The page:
1.) Trademarked name for a Milton Bradley boardgame.

2.) A plot device in the RuneQuest setting of Glorantha. A heroquest in this context is when a character glorifies the myths of his cult by acting out one of their dramas. Since this is fantasy, they often gain some relevant magical hero power, such as the ability to blind with a gaze for priestesses of Subere, or cheat Death, for priests of Yelm.

The hero power gained is commensurate with the challenge level of the drama. At one end of the scale, a heroquest drama can be played out in the purely mundane realm, which results in a good feeling for a few days. Kind of like going to church on Easter, or Christmas Eve.
More difficult is a quest against another cult, with an assault executed through the spirit plane, perhaps to disrupt their High Holy Day ceremonies. A victorious participant might gain an additional use of the divine magic Blind spell, or they may be awarded the service of a cult spirit.
At the "extreme danger" end of the scale, high-powered cultists can use magic to interact with the God Plane, perhaps even act out their god's dramas in God Time. Failure is disastrous in this level; unlike mundane adventures, Death in the God Plane is often permanent. Not only that, one god's failure in a myth is usually a hostile god's victory. Failing a highly-charged Hero Quest may mean doom to your whole community, by unleashing or failing to mitigate some hostile divine force. This is why Arkat said "no HeroQuesting without humility".

A fantasy boardgame that was later converted into a c64/amstrad computer game.

The board game was developed by Games Workshop (Always a good sign), and published by Milton Bradley. Four expansion packs were later made, 'Return of the Witchlord', 'Kellar's keep', 'Against the ogre horde', and 'Wizards of Morcar'

The original box set contained 35 plastic minatures and 15 pieces of plastic/card furniture (Looks nice, but if you aren't careful sloting the cardboard into the plastic, the cardboard can get ruined). It was one of those attempts at getting people into fantasy roleplaying games, in the same vein as the original boxed set of Dungeons and Dragons or Space Crusade.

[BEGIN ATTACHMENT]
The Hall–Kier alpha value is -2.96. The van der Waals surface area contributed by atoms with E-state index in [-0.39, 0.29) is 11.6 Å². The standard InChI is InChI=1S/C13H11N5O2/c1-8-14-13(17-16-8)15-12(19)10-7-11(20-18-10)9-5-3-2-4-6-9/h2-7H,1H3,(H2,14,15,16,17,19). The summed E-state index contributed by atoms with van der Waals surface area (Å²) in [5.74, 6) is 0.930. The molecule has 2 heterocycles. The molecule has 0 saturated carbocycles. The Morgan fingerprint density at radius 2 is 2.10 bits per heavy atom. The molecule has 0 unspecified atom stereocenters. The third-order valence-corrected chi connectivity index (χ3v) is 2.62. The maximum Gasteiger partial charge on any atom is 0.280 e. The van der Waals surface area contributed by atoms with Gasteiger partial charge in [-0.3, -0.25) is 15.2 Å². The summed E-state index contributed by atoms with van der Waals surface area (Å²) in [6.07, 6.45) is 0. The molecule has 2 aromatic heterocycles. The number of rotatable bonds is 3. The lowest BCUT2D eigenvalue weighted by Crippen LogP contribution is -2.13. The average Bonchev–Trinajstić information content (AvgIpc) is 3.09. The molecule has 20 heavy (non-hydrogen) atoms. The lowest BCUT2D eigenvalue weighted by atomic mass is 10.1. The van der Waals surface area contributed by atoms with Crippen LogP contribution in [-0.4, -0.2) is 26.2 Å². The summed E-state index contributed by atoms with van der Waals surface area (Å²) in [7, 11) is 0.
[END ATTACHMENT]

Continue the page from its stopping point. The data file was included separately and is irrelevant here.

It is an elegant game, built for speed of play and as little hassle as possible. Having no encumbrance, initiative or even many non-combat rules.

The computer games, published by Gremlin Graphics (1991), were almost straight conversions, featuring the same maps and game mechanics, really only adding solo play into the mix. That isn't the real fault of the game, that would be the controling of four characters, which could've been handled better.

The c64 version looked better (the amstrad one being in shades of blue)

Now that the old MB Games "HeroQuest" trademark has expired, Issaries Inc has snapped it up and re-branded Hero Wars under the name that they wanted to use all along. They released the new edition in Summer 2003, ditching the awful trade paperback format of Hero Wars (we all told Greg that was a bad idea) in favour of the industry-standard book format, and a pre-order-only limited edition hardcover.

Character creation has been streamlined, Community Participation has been fixed, and there's a useful index and appendixes. Sorcery has been renamed Wizardry, the main difference being that Wizardry has a cultural context (there are still lone sorcerors, but the Wizardry section doesn't cover them). Common Magic is added, which is a magic system based on the power inherent in the mundane world. The entire Mystical magic system has been dropped. Greg's current thinking is that anyone with "mystic" powers is lying or deceiving themselves, their power must be from either the Theist, Animist, or Sorcerous otherworld, or is actually Common Magic.

There are many fine examples of the rules, that both show the rules being used, and give the narrator ideas on how to run a game.

The book also marks the beginning of Issaries Inc.'s relationship with Steve Jackson Games, who now handle fulfillment and also provide publicity at conventions and game stores through the Men In Black network.

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